Justus Loughry wins ad awards

By Chris Dickerson | May 20, 2014

CHARLESTON -- His dad might have four law degrees, get to wear a special robe, sit at a big bench and have people stand up when he enters a courtroom, but Justus Loughry has more trophies.


CHARLESTON -- His dad might have four law degrees, get to wear a special robe, sit at a big bench and have people stand up when he enters a courtroom, but Justus Loughry has more trophies.



And he’s only seven years old.


Justus recently won a Pollie Award from the American Association of Political Consultants for best use of a television ad. Last year, he won two Telly Awards, which honor online videos, film, and cable TV commercials.  Both Telly Awards were for his father’s 2012 Supreme Court campaign commercials, in which he played a prominent part.


West Virginia Supreme Court Justice Allen H. Loughry said he and his wife, Kelly, know they have a star in their midst.



“I’ve been in office since January of 2013 and not a single week passes in which people haven’t talked to me about my son and his role in the commercials,” Justice Loughry said. “He did an excellent job.”


Kelly Loughry feels the commercials really resonated with people.  In fact, a woman once stopped her to tell her that her daughter would run into the room every time the girl heard Justus on TV.


Another time, a fellow patron at a gas station recognized Justus from the commercials, despite the fact that he was wearing multiple layers of clothing and a hooded winter coat because the family had just come from a WVU football game.


“Kelly and I are so proud of Justus," Justice Loughry said. "He is a very fun and talented little boy."


Justus said his favorite part about starring in the commercials was the opportunity to see behind the scenes how ads are actually produced.  He also said it was fun to see himself on TV.


“It was a lot of fun making the commercials with Mom and Dad,” Justus said. “I like doing stuff as a family, and I enjoyed learning how television commercials were really made.”


For the Telly Awards, Justus was chosen from among 12,000 entries. One award was for the commercial “The Real Justus Loughry.” The other was for the three commercial campaign ads produced by The Manahan Group of Charleston. Justus appeared in two of the three.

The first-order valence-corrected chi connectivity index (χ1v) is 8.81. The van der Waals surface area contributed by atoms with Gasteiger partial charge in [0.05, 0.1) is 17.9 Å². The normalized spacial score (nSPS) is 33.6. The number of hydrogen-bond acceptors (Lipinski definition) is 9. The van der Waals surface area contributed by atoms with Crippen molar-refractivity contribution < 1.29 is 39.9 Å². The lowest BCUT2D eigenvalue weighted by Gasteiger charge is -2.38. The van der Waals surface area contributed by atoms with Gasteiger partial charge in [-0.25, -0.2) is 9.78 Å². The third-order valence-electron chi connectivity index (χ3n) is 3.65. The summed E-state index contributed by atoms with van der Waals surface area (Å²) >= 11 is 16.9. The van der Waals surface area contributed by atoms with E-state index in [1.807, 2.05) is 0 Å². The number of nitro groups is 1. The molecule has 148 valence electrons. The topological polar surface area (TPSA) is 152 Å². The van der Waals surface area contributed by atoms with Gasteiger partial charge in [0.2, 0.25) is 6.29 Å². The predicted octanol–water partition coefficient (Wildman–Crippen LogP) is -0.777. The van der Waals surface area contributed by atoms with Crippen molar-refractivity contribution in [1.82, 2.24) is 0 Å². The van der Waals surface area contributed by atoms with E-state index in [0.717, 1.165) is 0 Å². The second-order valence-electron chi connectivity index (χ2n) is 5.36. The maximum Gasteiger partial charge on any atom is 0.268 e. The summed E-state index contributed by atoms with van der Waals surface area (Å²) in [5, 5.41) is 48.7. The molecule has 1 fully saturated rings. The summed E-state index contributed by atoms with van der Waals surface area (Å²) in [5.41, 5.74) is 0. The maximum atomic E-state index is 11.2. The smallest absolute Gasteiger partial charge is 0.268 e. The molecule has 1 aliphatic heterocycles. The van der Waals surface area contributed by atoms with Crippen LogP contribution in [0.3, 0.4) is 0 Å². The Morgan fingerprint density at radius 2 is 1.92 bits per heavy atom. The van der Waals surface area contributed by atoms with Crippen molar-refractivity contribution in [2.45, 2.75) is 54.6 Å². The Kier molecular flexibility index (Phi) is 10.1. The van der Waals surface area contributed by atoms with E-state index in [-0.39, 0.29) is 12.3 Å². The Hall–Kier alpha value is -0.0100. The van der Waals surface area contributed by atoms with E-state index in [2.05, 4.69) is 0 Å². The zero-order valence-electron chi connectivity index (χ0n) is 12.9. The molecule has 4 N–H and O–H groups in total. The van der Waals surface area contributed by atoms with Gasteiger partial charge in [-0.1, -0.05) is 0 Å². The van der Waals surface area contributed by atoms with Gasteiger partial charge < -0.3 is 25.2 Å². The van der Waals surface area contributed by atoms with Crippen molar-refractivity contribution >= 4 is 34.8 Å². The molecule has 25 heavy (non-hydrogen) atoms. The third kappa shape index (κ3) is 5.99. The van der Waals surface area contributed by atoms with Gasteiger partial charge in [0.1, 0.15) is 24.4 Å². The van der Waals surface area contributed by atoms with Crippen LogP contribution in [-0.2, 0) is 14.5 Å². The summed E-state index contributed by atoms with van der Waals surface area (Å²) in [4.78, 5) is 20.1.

For the Pollie, Justus won the bronze award under the category “Shoulda, Woulda, Coulda” for Best Use of a Television Ad.


“He entered into a category more difficult than most,” Justice Loughry said. “Generally, you get an award for a political commercial for that specific year.  Justus, though, was in a category where anyone could enter commercials from any decade.”


The Loughry family is proud of the awards because they honor an upbeat, family-focused ad campaign.  This was a guiding principle that the Loughrys were determined to follow throughout the campaign.


“It’s so great to be recognized for commercials that are positive,” said Kelly Loughry, a Morgan County native. She and Justice Loughry, who grew up in Tucker County, believe the ads were successful in part because they were filmed in their home -- a modest West Virginia residence occupied by an average West Virginia family with, as Justus said in one ad, “no skeletons.”


Despite an obvious and very natural knack for acting, Justus Loughry has not expressed an interest in pursuing a future in front of the camera.


Instead, this talented and imaginative 7-year-old’s ambition is to work for Lego as “an engineer designing Lego sets.”


His back-up plan if that doesn’t work out?  To be a Justice on the Supreme Court like his dad.  After all, every kid needs something to fall back on.


Justice Loughry said Justus likes to visit his office to learn about the Supreme Court and enjoys watching arguments before the Court.  He even likes to play the role of Justice or as counsel arguing before the Supreme Court.


“Justus will create a set of facts and issues for numerous pretend cases that he develops,” JusticeLoughry said.  “He then likes to go to the courtroom to stand behind the podium to present his cases just like attorneys do in the actual arguments before the Supreme Court.”


Of course that’s after he’s done playing with his Legos.

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